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Binge-Watching is Fun, But Here are 5 Ways To Relax for Real

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Drew Maly - published on 08/19/15

It's important to know how

I’m a big fan of relaxation. I’ve lived through too many years of little-to-no rest to ever want to go back to a workaholic lifestyle. But over the past few years, as I’ve discovered this need for rest, I’ve also discovered something else: I don’t know how to do it.

Sure, I could pull up another episode of “Chopped“ or re-watch all five seasons of “Downton Abbey” to shut my mind off and forget about the work I still have to do. But is this really what my “rest time” consists of? Is it merely a time for me to shut off and wind down, only so I can go back to work again? I think we’re missing the point.

The sad truth is, this is how most of us view our time of relaxation: as time to recharge the batteries so we can go back to work.

In his “Nicomachean Ethics,” Aristotle makes this statement:

“We work in order to be at leisure.”

For Aristotle, rest is good and meaningful in itself. And to know what it means to rest well, consider this one word: contemplation.

Yes, contemplation. Sounds exciting, right? Okay—so when I first heard this, I felt a little deflated. It just doesn’t sound great. It sounds a little like cross-legged Buddhist style meditation to me. Not very exciting.

However, thanks to German philosopher Josef Pieper, an expert on this topic, we can see what it means to live out contemplation.

The best definition of contemplation I could glean from Pieper’s writings is this: gazing into the inner reality of things. Sounds a little heady, right? Layman’s translation: “drinking in the beauty.” Most of us use this phrase when referring to a beautiful landscape we’re looking at. Pieper, however, enumerates many experiences where the inner reality of things clearly presents itself to us — we just have to carve out a little silence in our lives to make space for them.

Here are 5 ways to “drink in beauty” — and really relax:

1. Music. Careful here – maybe Uptown Funk isn’t the best song to gaze into inner realities. Beethoven’s Symphony No. 7, though? Absolutely. Henry Wadsworth Longfellow once said, “Music is the universal language of mankind.” Some composers really understood this. Even by listening to their music for a short time, you can tell they did. Even if classical music doesn’t really sound like your thing, turn on the Ludwig van Beethoven station on Pandora for an hour, and I bet you’ll be hooked.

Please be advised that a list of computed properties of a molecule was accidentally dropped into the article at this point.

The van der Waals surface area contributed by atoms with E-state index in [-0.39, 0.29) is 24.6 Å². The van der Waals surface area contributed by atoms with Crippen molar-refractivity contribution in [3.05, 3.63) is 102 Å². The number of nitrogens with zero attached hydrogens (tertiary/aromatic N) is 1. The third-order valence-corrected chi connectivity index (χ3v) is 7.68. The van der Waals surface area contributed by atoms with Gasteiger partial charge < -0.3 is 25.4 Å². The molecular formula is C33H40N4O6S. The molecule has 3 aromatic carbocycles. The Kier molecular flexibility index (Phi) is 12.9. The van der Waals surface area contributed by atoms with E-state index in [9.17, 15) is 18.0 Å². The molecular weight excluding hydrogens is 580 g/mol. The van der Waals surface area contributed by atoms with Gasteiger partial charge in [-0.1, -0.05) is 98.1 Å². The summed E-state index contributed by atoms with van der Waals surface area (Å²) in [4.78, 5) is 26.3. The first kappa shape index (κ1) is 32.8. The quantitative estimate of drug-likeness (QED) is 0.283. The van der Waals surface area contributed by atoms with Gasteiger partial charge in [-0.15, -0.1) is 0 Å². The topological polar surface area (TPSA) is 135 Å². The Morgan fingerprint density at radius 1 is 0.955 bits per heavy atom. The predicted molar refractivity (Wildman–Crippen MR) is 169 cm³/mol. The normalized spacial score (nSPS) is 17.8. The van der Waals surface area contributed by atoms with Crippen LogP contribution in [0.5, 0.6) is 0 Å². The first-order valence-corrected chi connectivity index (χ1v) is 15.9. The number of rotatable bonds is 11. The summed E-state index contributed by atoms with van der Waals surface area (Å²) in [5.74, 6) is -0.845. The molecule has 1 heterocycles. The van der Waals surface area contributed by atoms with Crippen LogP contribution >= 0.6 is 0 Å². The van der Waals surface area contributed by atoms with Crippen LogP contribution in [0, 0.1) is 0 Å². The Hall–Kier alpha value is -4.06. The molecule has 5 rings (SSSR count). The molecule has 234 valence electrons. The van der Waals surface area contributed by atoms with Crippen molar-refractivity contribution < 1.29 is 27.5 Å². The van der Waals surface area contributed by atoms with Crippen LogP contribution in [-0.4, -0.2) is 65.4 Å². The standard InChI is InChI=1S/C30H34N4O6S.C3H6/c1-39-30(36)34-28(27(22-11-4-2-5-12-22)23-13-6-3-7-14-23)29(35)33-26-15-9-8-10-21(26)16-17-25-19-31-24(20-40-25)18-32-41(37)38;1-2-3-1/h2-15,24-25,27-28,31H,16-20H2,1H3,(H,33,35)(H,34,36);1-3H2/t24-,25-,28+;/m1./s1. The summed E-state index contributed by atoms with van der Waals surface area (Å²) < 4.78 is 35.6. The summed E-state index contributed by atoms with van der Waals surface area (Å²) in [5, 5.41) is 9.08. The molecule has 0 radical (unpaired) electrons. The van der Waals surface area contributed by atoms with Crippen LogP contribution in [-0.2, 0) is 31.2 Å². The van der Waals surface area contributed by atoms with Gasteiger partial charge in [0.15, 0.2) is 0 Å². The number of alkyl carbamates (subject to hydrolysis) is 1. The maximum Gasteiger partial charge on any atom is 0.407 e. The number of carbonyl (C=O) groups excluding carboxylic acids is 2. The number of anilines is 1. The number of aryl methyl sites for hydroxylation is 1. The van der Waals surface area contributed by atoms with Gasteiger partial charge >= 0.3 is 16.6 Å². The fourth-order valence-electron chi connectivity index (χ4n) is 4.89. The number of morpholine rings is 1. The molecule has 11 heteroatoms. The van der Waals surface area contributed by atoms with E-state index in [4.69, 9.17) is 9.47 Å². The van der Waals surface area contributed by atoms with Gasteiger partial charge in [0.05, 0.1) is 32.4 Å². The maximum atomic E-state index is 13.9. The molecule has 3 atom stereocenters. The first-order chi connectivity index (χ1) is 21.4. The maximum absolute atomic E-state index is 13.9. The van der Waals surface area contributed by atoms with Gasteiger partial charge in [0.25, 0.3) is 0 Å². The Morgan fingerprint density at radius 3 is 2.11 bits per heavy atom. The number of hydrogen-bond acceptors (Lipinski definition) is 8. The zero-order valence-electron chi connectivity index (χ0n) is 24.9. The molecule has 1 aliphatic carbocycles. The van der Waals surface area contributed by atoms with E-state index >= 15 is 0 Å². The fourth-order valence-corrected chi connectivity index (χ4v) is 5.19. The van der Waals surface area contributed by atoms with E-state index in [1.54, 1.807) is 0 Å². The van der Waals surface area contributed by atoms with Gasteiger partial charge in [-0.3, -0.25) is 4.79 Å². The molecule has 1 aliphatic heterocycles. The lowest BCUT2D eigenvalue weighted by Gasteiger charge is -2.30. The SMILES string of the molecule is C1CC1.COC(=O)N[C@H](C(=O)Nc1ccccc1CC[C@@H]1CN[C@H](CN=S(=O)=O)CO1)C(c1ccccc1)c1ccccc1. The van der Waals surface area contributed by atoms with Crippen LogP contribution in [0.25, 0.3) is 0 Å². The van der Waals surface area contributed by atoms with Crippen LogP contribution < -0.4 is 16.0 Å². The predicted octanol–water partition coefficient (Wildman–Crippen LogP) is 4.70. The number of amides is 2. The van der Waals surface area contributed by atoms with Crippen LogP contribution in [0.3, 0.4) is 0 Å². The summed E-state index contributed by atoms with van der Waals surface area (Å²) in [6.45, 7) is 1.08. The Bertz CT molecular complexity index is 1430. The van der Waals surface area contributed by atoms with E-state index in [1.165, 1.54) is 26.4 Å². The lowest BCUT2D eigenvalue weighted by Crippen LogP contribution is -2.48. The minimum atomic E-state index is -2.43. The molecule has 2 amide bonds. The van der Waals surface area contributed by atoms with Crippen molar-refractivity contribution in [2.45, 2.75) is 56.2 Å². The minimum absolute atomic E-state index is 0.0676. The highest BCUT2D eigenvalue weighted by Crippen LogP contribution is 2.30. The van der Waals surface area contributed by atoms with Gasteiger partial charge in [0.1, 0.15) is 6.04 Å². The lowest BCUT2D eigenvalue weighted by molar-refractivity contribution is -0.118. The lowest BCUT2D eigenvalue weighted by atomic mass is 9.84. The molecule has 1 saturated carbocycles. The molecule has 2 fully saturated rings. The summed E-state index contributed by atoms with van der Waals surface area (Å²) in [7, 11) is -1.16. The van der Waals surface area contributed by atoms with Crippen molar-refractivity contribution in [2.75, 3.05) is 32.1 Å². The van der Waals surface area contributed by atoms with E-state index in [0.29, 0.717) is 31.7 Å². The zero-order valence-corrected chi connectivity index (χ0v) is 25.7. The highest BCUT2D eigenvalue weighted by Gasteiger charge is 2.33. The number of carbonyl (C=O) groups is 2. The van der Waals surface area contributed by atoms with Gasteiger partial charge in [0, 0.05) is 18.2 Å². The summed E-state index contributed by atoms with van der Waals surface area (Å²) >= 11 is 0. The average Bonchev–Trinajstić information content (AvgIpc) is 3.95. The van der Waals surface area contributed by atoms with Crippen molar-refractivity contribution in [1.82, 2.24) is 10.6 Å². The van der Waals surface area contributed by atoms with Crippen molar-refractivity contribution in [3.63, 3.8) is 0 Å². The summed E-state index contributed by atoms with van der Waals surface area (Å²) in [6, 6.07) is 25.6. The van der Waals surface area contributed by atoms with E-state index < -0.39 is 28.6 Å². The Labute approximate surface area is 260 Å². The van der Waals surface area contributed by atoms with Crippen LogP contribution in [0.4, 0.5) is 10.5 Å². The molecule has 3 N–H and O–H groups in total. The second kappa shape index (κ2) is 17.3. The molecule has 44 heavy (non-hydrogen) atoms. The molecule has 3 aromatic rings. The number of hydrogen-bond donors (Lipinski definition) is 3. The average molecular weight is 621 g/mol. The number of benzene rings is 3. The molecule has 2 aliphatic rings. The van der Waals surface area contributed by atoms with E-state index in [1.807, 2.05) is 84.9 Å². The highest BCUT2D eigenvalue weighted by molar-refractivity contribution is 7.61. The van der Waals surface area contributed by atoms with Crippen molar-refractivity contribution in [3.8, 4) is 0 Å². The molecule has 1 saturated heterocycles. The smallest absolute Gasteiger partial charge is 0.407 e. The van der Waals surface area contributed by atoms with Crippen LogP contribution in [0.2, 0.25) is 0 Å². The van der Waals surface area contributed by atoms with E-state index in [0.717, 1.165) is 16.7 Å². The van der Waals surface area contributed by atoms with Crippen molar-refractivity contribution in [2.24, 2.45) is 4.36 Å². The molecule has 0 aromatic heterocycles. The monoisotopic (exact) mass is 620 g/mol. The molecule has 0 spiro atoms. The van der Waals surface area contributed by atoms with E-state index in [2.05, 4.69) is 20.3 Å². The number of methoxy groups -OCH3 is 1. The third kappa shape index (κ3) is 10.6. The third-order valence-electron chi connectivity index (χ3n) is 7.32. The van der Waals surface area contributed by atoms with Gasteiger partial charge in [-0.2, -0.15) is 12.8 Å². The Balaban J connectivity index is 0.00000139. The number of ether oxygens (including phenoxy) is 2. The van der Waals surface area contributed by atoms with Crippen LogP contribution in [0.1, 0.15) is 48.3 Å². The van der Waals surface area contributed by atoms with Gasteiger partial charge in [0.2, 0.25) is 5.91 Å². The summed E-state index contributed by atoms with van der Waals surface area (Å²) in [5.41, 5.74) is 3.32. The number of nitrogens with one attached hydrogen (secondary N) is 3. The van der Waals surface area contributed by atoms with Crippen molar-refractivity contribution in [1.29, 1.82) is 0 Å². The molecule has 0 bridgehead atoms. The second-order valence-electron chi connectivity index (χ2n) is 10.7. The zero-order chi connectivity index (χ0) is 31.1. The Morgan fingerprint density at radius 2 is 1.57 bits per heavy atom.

2. Art. The whole purpose of art is to express the inner reality of something. You’d be surprised at what looking at an artist’s rendition of a landscape will tell you about it. My go-to artist is Caravaggio. Not much of a landscape painter — but if you want to know what meeting Jesus was like, check out The Calling of St. Matthew or The Incredulity of St. Thomas. Talk about inner reality.

3. Creation. Of all the things listed, this should be the easiest. While we may excuse ourselves for not being into classical music or art, there’s something downright ungrateful about refusing to recognize the beauty of creation. Get outside and look at the mountains, fields, and flowers. You might be surprised to find they are real, they exist, and they’re beautiful. Amen? Amen.

4. Literature. Stories are potent, people! We have to read – especially fiction. Until you’ve read The Brothers KaramazovThe Divine Comedy, and Lord of the Rings, don’t come to me saying there aren’t any good books any more. Because it just ain’t true. Reading good fiction like this gives us fresh perspectives and allows us to see the beauty of life through an entirely new lens. If you need a reading list, look here.

5. Sub-creation. The last thing on this list is the most active. As mentioned in #2, the whole purpose of art is to express the inner reality of something. In sub-creation, you create as you contemplate. As a flower or landscape moves you inward, try to sub-create that image in a painting, poem, or song. And in the process, your understanding of that flower or landscape will grow tremendously. Trust me.

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ArtCatholicismCeciliaFaith
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